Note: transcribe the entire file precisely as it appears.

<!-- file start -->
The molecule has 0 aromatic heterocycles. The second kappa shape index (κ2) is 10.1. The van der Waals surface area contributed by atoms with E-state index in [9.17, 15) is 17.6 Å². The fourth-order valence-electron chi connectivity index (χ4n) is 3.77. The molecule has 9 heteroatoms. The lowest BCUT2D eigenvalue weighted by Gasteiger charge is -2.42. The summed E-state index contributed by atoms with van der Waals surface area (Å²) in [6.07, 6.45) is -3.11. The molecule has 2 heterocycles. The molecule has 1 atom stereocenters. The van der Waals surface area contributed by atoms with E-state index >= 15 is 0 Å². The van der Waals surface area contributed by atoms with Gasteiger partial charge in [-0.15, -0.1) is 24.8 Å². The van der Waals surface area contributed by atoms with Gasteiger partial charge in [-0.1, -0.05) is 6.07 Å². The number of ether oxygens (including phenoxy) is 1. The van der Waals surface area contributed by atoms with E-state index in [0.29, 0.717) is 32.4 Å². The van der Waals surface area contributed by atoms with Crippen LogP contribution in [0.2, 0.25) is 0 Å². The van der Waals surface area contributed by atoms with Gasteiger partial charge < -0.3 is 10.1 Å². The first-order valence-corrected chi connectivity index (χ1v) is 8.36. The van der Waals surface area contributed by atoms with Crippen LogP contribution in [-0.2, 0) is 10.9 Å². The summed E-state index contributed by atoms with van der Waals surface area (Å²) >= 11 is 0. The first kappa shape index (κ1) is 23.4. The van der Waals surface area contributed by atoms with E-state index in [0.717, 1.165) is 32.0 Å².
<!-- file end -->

The molecule has 0 aromatic heterocycles. The second kappa shape index (κ2) is 10.1. The van der Waals surface area contributed by atoms with E-state index in [9.17, 15) is 17.6 Å². The fourth-order valence-electron chi connectivity index (χ4n) is 3.77. The molecule has 9 heteroatoms. The lowest BCUT2D eigenvalue weighted by Gasteiger charge is -2.42. The summed E-state index contributed by atoms with van der Waals surface area (Å²) in [6.07, 6.45) is -3.11. The molecule has 2 heterocycles. The molecule has 1 atom stereocenters. The van der Waals surface area contributed by atoms with E-state index >= 15 is 0 Å². The van der Waals surface area contributed by atoms with Gasteiger partial charge in [-0.15, -0.1) is 24.8 Å². The van der Waals surface area contributed by atoms with Gasteiger partial charge in [-0.1, -0.05) is 6.07 Å². The number of ether oxygens (including phenoxy) is 1. The van der Waals surface area contributed by atoms with E-state index in [0.29, 0.717) is 32.4 Å². The van der Waals surface area contributed by atoms with Crippen LogP contribution in [0.2, 0.25) is 0 Å². The van der Waals surface area contributed by atoms with Gasteiger partial charge < -0.3 is 10.1 Å². The first-order valence-corrected chi connectivity index (χ1v) is 8.36. The van der Waals surface area contributed by atoms with Crippen LogP contribution in [-0.2, 0) is 10.9 Å². The summed E-state index contributed by atoms with van der Waals surface area (Å²) >= 11 is 0. The first kappa shape index (κ1) is 23.4. The van der Waals surface area contributed by atoms with E-state index in [0.717, 1.165) is 32.0 Å².